Who we are

IETC's History: 

The mandate of IETC, as agreed in Decision 16/34 of UNEP Governing Council, is the transfer of environmentally sound technologies (EST) to developing countries and countries with economies in transition. This was reinforced by the GC’s adoption of the Bali Strategic Plan for Technology Support and Capacity-building in its 23rd Session in February 2005 and subsequent United Nations Environment Assembly’s resolutions on chemicals and waste.  

IETC’s Vision: 

The International Environmental Technology Centre (IETC) works with developing countries to implement sustainable solutions to environmental challenges, with focus on holistic waste management.

To realize this vision, we provide technical and advisory support to national and local governments to enhance their use of environmentally sound strategies and approaches. We also implement in-country demonstration projects using innovative waste prevention and management methods and technologies to improve human well-being, reduce the impact of climate change, increase resilience and create jobs. We work with governments as well as academia, civil society and the private sector. We provide learning opportunities around the world and organize public outreach activities, expert groups and policy dialogues. Working with a wide range of partners and in line with relevant multilateral environmental agreements, our mission is to serve as a global centre of excellence on environmentally sound technologies with focus on holistic waste management.

IETC's Action:

  • Developing knowledge products on environmentally sound methods and good practice
  • Providing In-country technical and advisory services for design and implementation of environmentally sound technologies and approaches
  • Promoting and disseminating of environmentally sound waste management practices and methods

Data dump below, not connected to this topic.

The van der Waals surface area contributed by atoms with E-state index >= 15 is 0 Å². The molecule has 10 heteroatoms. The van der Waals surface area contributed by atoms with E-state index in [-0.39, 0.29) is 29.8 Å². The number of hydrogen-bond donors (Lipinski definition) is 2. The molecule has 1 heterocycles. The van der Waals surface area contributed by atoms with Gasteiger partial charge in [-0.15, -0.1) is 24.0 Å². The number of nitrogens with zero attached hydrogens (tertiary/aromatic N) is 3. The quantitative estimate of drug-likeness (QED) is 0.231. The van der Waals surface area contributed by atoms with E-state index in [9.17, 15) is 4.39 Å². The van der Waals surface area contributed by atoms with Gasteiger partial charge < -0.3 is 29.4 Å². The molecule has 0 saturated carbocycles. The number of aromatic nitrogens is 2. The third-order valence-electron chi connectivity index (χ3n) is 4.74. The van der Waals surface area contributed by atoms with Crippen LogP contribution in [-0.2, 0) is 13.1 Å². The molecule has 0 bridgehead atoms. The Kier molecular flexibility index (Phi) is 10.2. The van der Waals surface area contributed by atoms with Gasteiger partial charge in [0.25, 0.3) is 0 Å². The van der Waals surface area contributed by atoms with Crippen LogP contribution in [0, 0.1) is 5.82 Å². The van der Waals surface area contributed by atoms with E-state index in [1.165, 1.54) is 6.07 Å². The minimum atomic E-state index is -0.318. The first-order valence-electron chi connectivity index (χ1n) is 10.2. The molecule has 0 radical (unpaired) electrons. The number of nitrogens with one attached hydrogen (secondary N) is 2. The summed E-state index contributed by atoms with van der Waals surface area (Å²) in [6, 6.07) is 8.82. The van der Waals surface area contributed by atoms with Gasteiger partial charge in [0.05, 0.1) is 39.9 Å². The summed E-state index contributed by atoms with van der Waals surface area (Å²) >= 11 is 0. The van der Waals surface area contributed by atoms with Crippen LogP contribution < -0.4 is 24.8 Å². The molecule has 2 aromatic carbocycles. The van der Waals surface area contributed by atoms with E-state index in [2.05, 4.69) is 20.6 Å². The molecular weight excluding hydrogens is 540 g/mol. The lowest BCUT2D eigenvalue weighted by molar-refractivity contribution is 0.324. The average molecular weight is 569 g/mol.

Message from IETC

Waste has become a ubiquitous sight in our environment. PET bottles wash up on shores of the most distant islands, plastic has been found in the deepest trenches of our oceans and grocery bags litter the slopes of the tallest mountains. People routinely burn electronics to extract precious metals, without awareness of the impact it has on their health or the environment. Given the growing amount, complexity and visibility of waste, proper waste management is more crucial than ever. Individuals, cities, and nations all need to become more proactive and pursue a more holistic approach to waste. Such an approach begins with reduction, followed by reuse, and then recycling.

Even with these efforts, residual waste will need to be managed using state of the art technologies that ensure this residual waste is handled in an environmentally sound manner. The work carried out by the UNEP International Environmental Technology Centre in Osaka, with support and cooperation of its partners, is therefore more relevant than ever. IETC, together with the rest of UNEP, is working to change attitudes towards waste. We must all start treating it as the valuable resource it is.